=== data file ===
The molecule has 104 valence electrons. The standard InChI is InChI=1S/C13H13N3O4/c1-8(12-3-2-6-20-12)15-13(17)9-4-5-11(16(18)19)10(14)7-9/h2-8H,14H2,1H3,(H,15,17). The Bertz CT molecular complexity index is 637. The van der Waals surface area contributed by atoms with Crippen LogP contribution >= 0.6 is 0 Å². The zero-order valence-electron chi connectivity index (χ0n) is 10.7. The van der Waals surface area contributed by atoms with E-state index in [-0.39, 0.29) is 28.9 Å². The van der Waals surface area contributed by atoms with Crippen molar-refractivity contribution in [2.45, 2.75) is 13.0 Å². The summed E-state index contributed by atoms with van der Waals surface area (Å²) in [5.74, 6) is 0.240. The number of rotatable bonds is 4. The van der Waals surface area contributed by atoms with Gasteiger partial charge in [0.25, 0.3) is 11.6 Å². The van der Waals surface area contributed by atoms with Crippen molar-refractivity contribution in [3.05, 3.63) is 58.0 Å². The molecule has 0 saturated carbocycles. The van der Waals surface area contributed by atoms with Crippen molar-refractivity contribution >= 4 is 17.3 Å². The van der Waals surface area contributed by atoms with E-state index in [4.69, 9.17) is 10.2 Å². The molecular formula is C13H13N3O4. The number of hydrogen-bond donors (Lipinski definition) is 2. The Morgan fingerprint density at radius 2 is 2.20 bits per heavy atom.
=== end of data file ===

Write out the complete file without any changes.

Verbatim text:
The molecule has 104 valence electrons. The standard InChI is InChI=1S/C13H13N3O4/c1-8(12-3-2-6-20-12)15-13(17)9-4-5-11(16(18)19)10(14)7-9/h2-8H,14H2,1H3,(H,15,17). The Bertz CT molecular complexity index is 637. The van der Waals surface area contributed by atoms with Crippen LogP contribution >= 0.6 is 0 Å². The zero-order valence-electron chi connectivity index (χ0n) is 10.7. The van der Waals surface area contributed by atoms with E-state index in [-0.39, 0.29) is 28.9 Å². The van der Waals surface area contributed by atoms with Crippen molar-refractivity contribution in [2.45, 2.75) is 13.0 Å². The summed E-state index contributed by atoms with van der Waals surface area (Å²) in [5.74, 6) is 0.240. The number of rotatable bonds is 4. The van der Waals surface area contributed by atoms with Gasteiger partial charge in [0.25, 0.3) is 11.6 Å². The van der Waals surface area contributed by atoms with Crippen molar-refractivity contribution in [3.05, 3.63) is 58.0 Å². The molecule has 0 saturated carbocycles. The van der Waals surface area contributed by atoms with Crippen molar-refractivity contribution >= 4 is 17.3 Å². The van der Waals surface area contributed by atoms with E-state index in [4.69, 9.17) is 10.2 Å². The molecular formula is C13H13N3O4. The number of hydrogen-bond donors (Lipinski definition) is 2. The Morgan fingerprint density at radius 2 is 2.20 bits per heavy atom.